Race is back in the headlines. Your church members, friends, and co-workers are probably all divided over the tragedy that took place in Charlottesville, Virginia. You have probably already ranted on Facebook, posted on Twitter, or argued with someone over the dinner table.
But have you been quiet about it?
Have you taken the time to process, to evaluate, and to question? Below are a few steps small group leaders can take to promote humility and honest, informed discourse over the cultural crisis currently haunting our hearts.
1. Open the Floor
One of the worst things you can do as a small group leader is to ban discussion. Your small group members are probably anxious to talk about what took place in Charlottesville, so open the floor for discourse. They’re probably wanting to discuss which pastor tweeted what, and which “side” they should stand on (Do we blame Black Lives Matter alongside the KKK? Are evangelicals at all to blame for white supremacy? Are there any Christians who agree with the protestors in Charlottesville? What’s the relationship between politics and religion?). Begin the group with the opportunity for others to gently and compassionately express their opinions.
2. Keep It Positive
Keep it positive by monitoring the discussion and withholding accusation. It’s really easy to point out the bad guy. It’s really easy to blame someone, because black-and-white thinking provides us with accessible answers. Yet as we have seen, we live in a world of gray—a world where people claim to represent a belief system but have strayed far from it. A world where hatred can be so tangible, it comes in the form of blood and bruises. In curses to our brothers. In burnt flags. In vehicles that won’t stop. But no matter who your cultural enemy is: don’t accuse them. Bring the hope of the gospel to bear on the conversation.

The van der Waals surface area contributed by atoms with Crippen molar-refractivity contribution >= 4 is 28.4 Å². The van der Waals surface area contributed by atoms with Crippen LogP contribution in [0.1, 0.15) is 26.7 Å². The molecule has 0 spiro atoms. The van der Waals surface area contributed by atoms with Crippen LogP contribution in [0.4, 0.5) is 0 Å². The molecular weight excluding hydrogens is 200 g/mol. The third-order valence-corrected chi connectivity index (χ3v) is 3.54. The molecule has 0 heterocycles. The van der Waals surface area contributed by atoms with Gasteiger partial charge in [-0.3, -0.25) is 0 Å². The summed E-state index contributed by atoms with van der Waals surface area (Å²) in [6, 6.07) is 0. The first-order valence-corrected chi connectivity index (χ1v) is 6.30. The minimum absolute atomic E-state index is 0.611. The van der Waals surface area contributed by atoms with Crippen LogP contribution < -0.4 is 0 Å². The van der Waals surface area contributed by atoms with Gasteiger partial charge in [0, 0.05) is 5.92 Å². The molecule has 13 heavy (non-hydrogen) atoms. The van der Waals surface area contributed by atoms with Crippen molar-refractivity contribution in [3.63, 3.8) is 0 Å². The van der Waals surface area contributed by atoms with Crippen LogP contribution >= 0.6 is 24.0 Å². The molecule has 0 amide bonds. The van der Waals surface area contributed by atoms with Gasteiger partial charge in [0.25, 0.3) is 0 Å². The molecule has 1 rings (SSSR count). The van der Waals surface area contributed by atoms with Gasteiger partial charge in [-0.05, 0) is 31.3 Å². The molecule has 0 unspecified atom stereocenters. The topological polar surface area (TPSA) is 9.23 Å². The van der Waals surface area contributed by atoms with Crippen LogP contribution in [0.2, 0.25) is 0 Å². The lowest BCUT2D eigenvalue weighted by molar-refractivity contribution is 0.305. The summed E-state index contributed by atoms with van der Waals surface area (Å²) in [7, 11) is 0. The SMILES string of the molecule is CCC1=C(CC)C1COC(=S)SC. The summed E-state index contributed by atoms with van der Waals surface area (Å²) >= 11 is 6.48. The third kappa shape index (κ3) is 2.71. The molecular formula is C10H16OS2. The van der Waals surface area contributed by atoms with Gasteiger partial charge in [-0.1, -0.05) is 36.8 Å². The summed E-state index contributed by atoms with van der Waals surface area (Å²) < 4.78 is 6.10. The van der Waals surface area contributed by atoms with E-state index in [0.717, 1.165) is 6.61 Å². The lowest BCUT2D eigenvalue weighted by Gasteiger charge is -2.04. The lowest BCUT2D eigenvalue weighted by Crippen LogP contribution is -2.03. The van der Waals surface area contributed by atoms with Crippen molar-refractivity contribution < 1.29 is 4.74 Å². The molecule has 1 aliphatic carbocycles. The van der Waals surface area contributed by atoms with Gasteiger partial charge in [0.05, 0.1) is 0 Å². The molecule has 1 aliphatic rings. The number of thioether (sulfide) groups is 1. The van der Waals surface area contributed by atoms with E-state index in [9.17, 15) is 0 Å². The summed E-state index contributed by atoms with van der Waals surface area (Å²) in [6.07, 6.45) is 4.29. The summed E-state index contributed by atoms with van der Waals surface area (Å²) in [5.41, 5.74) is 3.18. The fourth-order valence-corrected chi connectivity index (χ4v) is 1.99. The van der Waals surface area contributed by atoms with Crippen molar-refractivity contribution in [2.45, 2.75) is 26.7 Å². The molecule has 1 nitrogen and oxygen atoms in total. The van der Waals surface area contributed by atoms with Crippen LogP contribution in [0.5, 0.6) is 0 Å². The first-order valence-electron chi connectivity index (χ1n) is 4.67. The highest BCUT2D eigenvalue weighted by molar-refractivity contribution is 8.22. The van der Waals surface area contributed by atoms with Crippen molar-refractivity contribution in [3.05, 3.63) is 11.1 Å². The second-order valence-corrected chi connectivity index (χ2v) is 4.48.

The will of God, to which the law gives expression, is that men should defeat their enemies by loving them. – Dietrich Bonhoeffer
3. Pray and Be Quiet
Oftentimes it is a far braver thing to not respond than to respond. Both before and after we discuss the protestors in Charlottesville, we must pray. And in our prayer, we must be silent. We must hold our tongues. We must seek His face. We must beg for answers. We must listen for His response.
Men think that it is impossible for a human being to love his enemies, for enemies are hardly able to endure the sight of one another. Well, then, shut your eyes—and your enemy looks just like your neighbor. – Søren Kierkegaard
Caroline Case is a proud Nashville transplant from Naples, Florida, who serves as the Production Editor for Lifeway’s SmallGroup.com and Discipleship in Context teams. Caroline has a Bachelor of Communication from Palm Beach Atlantic University in West Palm Beach, FL. She is pursuing her Master of Fine Arts in English and Creative Writing at Belmont University in Nashville, where she will go on to pursue her doctorate and teach.
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